Can you stop taking your antidepressant medication "cold turkey"?

Updated: Jan 11, 2019


One reader asked whether it would be safe to abruptly stop use of an antidepressant medication. As a general rule, it's not a good idea to do so.


One of the reasons why it's not a good idea: you may experience "Withdrawal Symptoms" (also known as "Discontinuation Symptoms").


Withdrawal symptoms may begin anywhere from 24 hours to 1 week after stopping antidepressant medications. The time frame depends on the each medication's "elimination half-life" (how long it takes for half of the drug to be eliminated from the body).


In a nut shell:

Short half-life = more likely to experience withdrawal symptoms

Long half-life = less likely to experience withdrawal symptoms

You can think of it this way:

McDonald's large size portion of french fries typically contains about 90 french fries.

Imagine that McDonald's decided to start giving fewer french fries per order.


In one scenario, they might reduce the number of french fries by 1 french fry per day.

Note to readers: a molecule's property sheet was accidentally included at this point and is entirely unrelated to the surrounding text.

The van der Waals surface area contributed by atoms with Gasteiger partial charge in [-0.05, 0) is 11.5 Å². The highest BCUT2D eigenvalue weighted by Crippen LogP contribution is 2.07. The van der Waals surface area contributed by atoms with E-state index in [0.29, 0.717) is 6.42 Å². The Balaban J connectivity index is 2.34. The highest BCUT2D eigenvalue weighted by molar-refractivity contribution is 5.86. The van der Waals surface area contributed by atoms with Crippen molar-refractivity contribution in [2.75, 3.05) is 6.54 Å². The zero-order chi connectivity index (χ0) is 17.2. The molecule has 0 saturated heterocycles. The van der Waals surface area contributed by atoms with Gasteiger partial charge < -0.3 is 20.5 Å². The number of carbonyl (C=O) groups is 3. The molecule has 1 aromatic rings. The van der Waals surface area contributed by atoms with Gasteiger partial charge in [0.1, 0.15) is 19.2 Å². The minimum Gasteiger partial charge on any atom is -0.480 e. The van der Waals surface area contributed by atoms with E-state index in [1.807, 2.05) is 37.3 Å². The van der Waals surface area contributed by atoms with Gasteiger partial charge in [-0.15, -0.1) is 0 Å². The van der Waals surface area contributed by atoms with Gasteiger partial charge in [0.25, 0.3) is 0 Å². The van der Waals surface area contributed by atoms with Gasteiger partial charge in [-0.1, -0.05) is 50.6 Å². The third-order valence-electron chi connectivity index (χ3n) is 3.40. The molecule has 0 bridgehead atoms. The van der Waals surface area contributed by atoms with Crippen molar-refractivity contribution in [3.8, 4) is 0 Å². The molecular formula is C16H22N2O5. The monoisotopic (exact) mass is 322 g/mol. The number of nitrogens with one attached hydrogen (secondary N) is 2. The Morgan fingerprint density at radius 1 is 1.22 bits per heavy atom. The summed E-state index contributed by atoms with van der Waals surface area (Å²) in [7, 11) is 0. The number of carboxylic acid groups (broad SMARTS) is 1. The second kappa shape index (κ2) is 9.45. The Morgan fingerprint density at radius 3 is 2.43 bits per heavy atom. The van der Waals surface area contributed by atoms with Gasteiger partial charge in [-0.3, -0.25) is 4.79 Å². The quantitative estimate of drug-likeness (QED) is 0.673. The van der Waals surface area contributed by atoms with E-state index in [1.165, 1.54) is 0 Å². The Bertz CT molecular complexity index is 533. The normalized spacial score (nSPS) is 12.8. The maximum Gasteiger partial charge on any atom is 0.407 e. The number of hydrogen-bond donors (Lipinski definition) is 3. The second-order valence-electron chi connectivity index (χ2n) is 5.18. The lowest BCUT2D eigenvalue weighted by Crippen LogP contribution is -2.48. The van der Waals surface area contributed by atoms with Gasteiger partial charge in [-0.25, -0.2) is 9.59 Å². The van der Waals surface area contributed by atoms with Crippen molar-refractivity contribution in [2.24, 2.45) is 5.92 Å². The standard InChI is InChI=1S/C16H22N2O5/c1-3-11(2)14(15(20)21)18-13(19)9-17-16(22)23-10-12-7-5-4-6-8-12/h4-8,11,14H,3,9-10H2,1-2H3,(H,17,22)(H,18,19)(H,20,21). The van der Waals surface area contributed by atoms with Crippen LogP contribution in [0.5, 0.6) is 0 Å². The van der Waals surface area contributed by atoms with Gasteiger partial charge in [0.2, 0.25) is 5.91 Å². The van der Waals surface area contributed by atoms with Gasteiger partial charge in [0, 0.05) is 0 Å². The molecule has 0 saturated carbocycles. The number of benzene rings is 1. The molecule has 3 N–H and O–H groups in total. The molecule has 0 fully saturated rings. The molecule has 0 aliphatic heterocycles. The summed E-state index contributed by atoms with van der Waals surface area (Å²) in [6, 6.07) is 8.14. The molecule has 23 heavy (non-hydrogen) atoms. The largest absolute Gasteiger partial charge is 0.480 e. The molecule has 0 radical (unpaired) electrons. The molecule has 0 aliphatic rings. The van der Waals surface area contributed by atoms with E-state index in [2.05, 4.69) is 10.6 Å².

It would take 45 days (1.5 months) for the number of fries in the order to be reduced by half.


In another scenario, they might reduce the number of fries by 1 french fry per week.

It would take 45 weeks (over 10 months) for the number of fries in the order to be reduced by half.


Customers are more likely to notice that McDonald's is "under-filling" their french fries sooner when the amount of fries served is cut in half over the course of 1.5 months (i.e., a shorter "half life"). It would likely take longer for customers to notice that fries are missing from their order if the amount of fries served is very gradually cut in half over the course of 10 months (i.e., a longer "half life").


Similarly, a person's body is more likely to "notice it" when a medication is more quickly removed from the body.

Withdrawal symptoms may include:

  • Flu-like symptoms (Nausea, Upset stomach, Sweating, Flushing)

  • Troubles sleeping, Unusual dreams